Questions of identity, family conflict, wondering whether God cares, and ghostly apparitions popping up in windows to scare your socks off...
I love Jamie Jo Wright. She writes creepy in a truly wonderful way.
Much in the style of her debut novel, The House on Foster Hill (read my review on that here), The Curse of Misty Wayfair is written split between two timelines - 1908 and present day. Between Thea Reed, lonely orphan and postmortem photographer on the search to find her mother, and Heidi Lane, visiting her own mother who struggles with dementia, Jaime Jo Wright spins another brilliantly frightening novel. The curse of Misty Wayfair is an unexplained phenomenon lingering over a place called Pleasant Valley, where both characters seem to find their way home. An old, questionable asylum in the woods and sightings of a woman long-believed dead - in both timelines - make for a chilling and terrific tale of mysteries, relationships, mental illness, and old family secrets.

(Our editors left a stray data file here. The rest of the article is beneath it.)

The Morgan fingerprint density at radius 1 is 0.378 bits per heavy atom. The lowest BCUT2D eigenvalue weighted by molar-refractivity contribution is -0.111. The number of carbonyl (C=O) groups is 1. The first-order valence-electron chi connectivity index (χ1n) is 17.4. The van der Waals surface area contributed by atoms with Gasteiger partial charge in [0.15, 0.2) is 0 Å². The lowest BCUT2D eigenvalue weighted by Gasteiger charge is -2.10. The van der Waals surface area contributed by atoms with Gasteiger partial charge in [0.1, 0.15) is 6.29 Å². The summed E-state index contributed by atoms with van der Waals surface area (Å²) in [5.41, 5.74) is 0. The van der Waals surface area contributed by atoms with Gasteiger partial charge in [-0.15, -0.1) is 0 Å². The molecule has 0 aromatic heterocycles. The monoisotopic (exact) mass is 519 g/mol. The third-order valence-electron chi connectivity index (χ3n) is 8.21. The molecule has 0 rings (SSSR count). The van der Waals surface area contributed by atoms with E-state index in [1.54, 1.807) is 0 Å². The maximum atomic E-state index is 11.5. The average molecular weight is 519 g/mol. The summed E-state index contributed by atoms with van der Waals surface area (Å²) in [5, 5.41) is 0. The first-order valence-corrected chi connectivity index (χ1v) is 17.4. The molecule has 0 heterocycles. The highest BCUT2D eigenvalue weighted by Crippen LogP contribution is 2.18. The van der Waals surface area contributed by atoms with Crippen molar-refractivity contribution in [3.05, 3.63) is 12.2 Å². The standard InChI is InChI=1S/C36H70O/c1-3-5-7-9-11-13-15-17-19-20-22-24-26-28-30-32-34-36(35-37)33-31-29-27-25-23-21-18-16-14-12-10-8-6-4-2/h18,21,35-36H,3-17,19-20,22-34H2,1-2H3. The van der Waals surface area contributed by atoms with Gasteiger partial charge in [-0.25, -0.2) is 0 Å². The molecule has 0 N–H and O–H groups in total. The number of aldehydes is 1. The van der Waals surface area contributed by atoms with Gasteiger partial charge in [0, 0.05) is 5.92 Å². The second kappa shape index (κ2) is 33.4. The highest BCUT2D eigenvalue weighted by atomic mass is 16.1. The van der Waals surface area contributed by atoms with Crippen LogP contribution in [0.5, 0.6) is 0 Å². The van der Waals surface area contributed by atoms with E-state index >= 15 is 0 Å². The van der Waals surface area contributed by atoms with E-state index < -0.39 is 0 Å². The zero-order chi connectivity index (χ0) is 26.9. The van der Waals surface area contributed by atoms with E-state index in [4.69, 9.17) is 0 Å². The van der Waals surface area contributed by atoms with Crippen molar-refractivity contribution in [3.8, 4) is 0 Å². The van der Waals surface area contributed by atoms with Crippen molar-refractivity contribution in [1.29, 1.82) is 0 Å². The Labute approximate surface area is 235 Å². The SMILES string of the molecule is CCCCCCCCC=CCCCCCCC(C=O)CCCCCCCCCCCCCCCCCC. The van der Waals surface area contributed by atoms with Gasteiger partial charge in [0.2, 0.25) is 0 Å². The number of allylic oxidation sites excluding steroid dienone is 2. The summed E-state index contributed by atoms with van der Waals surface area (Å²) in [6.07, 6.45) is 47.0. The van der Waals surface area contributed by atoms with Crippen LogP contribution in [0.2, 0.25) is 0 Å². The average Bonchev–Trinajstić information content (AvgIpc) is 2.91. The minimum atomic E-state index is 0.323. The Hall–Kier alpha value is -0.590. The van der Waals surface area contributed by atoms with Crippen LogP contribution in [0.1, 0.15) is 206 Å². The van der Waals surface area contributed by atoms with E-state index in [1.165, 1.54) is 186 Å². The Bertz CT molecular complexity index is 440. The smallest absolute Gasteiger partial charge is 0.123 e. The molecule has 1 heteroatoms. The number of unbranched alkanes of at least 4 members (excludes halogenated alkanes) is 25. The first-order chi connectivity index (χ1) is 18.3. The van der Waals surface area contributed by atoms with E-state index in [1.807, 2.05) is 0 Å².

I found myself drawn by Thea Reed and her adventurous spirit, and Heidi Lane amidst her bouts of anxiety and panic attacks. The characters compelled me, the dark shadows and voices whispering in the woods scared me out of my pants, and the two timelines pulled me along in a riveting twirl and dance that I couldn't put down.
I'd recommend this for adults, teens, and young adults alike -- anyone who likes a little bit of a thrill, a chill, and classic campfire ghost stories.
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